Accounting and finance professionals have always composed the central players of any organization, but with the economy in a constant state of uncertainty, their roles are larger than ever before. This has resulted in heavier workloads, and chief financial officers are bearing the brunt of this increased responsibility. According to a recent survey by Accountemps, approximately 35 percent of CFOs across the nation list increasing workloads as one of their top concerns. Also seriously considered by CFOs are security, compliance, and workplace politics.
While work is up for financial teams across the globes, American chief financial officers face more responsibilities than their international counterparts. The Chartered Institute of Management Accountants found that American CFOs work the longest hours, often averaging 50 hours a week. In comparison, South East Asian countries place second at 48-50 hours, and the global average is 45 weekly hours.
Of course, these long hours are richly compensated with benefits and high salaries, but the stress still remains for many CFOs. As financial executives continue assuming more responsibilities outside of their traditional accounting duties, it’s important for them to understand basic exercises for reducing stress on the job.
3 Relaxation Techniques to Reduce Stress in the Workplace
From negotiations with high-end clients to meetings with investors, CFOs face many tasks that are accompanied with incredible stress. To boost productivity and ease distraction, CFOs must be familiar with relaxation techniques that allow them to perform their best in the workplace – even during long, stressful hours. The most common techniques medically proven to reduce stress on the spot include:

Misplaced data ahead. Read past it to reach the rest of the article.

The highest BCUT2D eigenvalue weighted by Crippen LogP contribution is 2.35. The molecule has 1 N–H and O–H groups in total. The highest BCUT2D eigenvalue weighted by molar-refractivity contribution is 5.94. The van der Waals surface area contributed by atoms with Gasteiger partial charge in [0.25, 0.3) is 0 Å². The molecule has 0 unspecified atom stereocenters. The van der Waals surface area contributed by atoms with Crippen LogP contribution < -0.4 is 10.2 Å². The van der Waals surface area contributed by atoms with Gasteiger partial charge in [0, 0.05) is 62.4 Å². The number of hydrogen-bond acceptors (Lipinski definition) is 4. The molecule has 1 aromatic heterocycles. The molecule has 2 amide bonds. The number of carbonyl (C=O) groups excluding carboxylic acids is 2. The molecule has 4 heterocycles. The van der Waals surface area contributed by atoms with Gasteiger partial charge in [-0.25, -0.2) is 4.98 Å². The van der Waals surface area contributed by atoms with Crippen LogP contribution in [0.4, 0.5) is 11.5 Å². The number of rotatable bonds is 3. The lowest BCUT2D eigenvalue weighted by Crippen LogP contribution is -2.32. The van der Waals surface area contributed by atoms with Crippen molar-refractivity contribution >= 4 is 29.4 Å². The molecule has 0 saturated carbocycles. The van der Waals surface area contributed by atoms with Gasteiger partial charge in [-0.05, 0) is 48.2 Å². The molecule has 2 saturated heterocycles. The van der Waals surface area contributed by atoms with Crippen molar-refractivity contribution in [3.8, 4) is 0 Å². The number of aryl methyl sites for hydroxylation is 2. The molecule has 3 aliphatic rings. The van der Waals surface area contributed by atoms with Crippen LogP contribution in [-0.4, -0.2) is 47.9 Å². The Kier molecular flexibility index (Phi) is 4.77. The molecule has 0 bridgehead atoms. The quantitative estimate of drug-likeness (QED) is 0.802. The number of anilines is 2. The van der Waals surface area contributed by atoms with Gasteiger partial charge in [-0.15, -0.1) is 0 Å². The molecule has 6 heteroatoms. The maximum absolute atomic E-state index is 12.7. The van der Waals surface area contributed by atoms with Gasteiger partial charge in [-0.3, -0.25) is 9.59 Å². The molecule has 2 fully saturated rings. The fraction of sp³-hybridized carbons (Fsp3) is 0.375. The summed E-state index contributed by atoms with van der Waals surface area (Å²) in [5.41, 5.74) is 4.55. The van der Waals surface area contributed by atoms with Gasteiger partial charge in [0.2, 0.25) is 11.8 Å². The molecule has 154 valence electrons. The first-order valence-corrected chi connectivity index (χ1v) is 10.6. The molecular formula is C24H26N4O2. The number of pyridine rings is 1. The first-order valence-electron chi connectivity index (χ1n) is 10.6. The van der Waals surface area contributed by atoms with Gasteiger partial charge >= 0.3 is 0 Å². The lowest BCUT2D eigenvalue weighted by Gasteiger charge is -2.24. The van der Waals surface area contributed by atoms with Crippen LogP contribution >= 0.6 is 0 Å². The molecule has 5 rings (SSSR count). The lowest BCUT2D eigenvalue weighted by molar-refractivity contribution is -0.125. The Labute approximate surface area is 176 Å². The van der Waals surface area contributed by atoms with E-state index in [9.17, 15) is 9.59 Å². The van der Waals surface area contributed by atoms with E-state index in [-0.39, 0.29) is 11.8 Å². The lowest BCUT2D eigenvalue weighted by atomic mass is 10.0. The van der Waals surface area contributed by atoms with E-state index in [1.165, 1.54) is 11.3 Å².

- Looking around you for 30 seconds to a minute. While this might seem like an extremely simple exercise, this technique allows CFOs to escape the tunnel vision that accompanies a stressful task. Mindfulness of your surroundings promotes relaxation and reminds finance professionals of the bigger picture and the world around them.
- Deep breathing. Workplace stress often results in shallow breathing, which causes physical stress as well. Concentrating on deep breaths allows the body to relax and the mind to release unneeded tension. Again, though a simple technique, this exercise evokes incredible benefits.
- Showing gratitude. Whether it’s thanking a team member or intentionally being more positive, showing gratitude is scientifically proven to boost happiness.